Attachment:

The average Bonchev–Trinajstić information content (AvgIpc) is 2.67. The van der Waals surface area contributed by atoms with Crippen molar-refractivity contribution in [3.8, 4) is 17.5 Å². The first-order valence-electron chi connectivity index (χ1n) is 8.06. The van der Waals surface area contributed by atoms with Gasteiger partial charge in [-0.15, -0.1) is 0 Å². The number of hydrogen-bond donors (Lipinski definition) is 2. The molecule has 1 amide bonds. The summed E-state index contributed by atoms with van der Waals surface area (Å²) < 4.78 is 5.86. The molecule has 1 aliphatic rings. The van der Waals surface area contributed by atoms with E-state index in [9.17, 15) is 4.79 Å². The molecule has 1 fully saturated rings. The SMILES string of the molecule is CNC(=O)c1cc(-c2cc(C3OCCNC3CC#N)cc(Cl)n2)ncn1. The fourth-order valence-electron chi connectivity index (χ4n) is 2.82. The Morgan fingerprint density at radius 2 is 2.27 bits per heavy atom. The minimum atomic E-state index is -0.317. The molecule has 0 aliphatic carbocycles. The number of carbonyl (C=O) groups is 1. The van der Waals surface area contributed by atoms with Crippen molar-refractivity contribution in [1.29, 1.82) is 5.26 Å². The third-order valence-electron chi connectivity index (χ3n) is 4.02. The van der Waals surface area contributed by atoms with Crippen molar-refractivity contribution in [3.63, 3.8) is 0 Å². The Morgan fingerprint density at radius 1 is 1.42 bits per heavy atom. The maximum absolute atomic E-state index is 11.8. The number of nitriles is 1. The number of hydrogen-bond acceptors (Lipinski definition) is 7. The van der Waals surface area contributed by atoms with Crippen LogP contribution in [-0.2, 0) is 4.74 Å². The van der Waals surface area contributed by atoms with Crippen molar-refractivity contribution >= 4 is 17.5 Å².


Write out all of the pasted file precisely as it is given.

The average Bonchev–Trinajstić information content (AvgIpc) is 2.67. The van der Waals surface area contributed by atoms with Crippen molar-refractivity contribution in [3.8, 4) is 17.5 Å². The first-order valence-electron chi connectivity index (χ1n) is 8.06. The van der Waals surface area contributed by atoms with Gasteiger partial charge in [-0.15, -0.1) is 0 Å². The number of hydrogen-bond donors (Lipinski definition) is 2. The molecule has 1 amide bonds. The summed E-state index contributed by atoms with van der Waals surface area (Å²) < 4.78 is 5.86. The molecule has 1 aliphatic rings. The van der Waals surface area contributed by atoms with E-state index in [9.17, 15) is 4.79 Å². The molecule has 1 fully saturated rings. The SMILES string of the molecule is CNC(=O)c1cc(-c2cc(C3OCCNC3CC#N)cc(Cl)n2)ncn1. The fourth-order valence-electron chi connectivity index (χ4n) is 2.82. The Morgan fingerprint density at radius 2 is 2.27 bits per heavy atom. The minimum atomic E-state index is -0.317. The molecule has 0 aliphatic carbocycles. The number of carbonyl (C=O) groups is 1. The van der Waals surface area contributed by atoms with Crippen molar-refractivity contribution in [1.29, 1.82) is 5.26 Å². The third-order valence-electron chi connectivity index (χ3n) is 4.02. The van der Waals surface area contributed by atoms with Crippen molar-refractivity contribution in [3.63, 3.8) is 0 Å². The Morgan fingerprint density at radius 1 is 1.42 bits per heavy atom. The maximum absolute atomic E-state index is 11.8. The number of nitriles is 1. The number of hydrogen-bond acceptors (Lipinski definition) is 7. The van der Waals surface area contributed by atoms with Crippen LogP contribution in [-0.2, 0) is 4.74 Å². The van der Waals surface area contributed by atoms with Crippen molar-refractivity contribution >= 4 is 17.5 Å².